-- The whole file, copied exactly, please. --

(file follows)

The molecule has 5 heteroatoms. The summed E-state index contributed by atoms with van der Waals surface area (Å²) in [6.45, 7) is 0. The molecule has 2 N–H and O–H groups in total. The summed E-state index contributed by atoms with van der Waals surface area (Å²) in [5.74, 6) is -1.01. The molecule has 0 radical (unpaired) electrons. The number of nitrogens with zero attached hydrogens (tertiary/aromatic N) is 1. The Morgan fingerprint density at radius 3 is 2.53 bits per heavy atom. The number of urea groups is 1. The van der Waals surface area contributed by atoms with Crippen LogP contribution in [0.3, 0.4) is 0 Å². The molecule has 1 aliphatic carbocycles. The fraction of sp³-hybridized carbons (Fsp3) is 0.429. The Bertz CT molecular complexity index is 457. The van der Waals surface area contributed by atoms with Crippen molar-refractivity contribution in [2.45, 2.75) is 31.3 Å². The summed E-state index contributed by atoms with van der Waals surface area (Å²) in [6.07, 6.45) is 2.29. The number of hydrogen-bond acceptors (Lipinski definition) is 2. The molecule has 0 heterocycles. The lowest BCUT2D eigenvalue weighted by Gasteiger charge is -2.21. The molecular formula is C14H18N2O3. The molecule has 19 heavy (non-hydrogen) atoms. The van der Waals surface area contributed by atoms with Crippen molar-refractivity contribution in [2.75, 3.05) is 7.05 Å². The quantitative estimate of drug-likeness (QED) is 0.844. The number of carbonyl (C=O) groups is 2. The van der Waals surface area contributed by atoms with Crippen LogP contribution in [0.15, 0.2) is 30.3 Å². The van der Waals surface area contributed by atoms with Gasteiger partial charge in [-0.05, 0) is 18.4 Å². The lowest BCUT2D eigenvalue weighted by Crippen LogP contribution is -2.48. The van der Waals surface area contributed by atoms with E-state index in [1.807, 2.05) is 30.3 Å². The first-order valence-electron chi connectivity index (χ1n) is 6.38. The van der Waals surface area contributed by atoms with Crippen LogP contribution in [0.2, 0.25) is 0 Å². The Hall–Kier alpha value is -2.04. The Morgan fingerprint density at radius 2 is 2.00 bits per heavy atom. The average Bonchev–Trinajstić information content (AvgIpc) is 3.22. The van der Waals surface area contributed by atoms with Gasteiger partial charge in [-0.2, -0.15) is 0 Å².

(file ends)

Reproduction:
The molecule has 5 heteroatoms. The summed E-state index contributed by atoms with van der Waals surface area (Å²) in [6.45, 7) is 0. The molecule has 2 N–H and O–H groups in total. The summed E-state index contributed by atoms with van der Waals surface area (Å²) in [5.74, 6) is -1.01. The molecule has 0 radical (unpaired) electrons. The number of nitrogens with zero attached hydrogens (tertiary/aromatic N) is 1. The Morgan fingerprint density at radius 3 is 2.53 bits per heavy atom. The number of urea groups is 1. The van der Waals surface area contributed by atoms with Crippen LogP contribution in [0.3, 0.4) is 0 Å². The molecule has 1 aliphatic carbocycles. The fraction of sp³-hybridized carbons (Fsp3) is 0.429. The Bertz CT molecular complexity index is 457. The van der Waals surface area contributed by atoms with Crippen molar-refractivity contribution in [2.45, 2.75) is 31.3 Å². The summed E-state index contributed by atoms with van der Waals surface area (Å²) in [6.07, 6.45) is 2.29. The number of hydrogen-bond acceptors (Lipinski definition) is 2. The molecule has 0 heterocycles. The lowest BCUT2D eigenvalue weighted by Gasteiger charge is -2.21. The molecular formula is C14H18N2O3. The molecule has 19 heavy (non-hydrogen) atoms. The van der Waals surface area contributed by atoms with Crippen molar-refractivity contribution in [2.75, 3.05) is 7.05 Å². The quantitative estimate of drug-likeness (QED) is 0.844. The number of carbonyl (C=O) groups is 2. The van der Waals surface area contributed by atoms with Crippen LogP contribution in [0.15, 0.2) is 30.3 Å². The van der Waals surface area contributed by atoms with Gasteiger partial charge in [-0.05, 0) is 18.4 Å². The lowest BCUT2D eigenvalue weighted by Crippen LogP contribution is -2.48. The van der Waals surface area contributed by atoms with E-state index in [1.807, 2.05) is 30.3 Å². The first-order valence-electron chi connectivity index (χ1n) is 6.38. The van der Waals surface area contributed by atoms with Crippen LogP contribution in [0.2, 0.25) is 0 Å². The Hall–Kier alpha value is -2.04. The Morgan fingerprint density at radius 2 is 2.00 bits per heavy atom. The average Bonchev–Trinajstić information content (AvgIpc) is 3.22. The van der Waals surface area contributed by atoms with Gasteiger partial charge in [-0.2, -0.15) is 0 Å².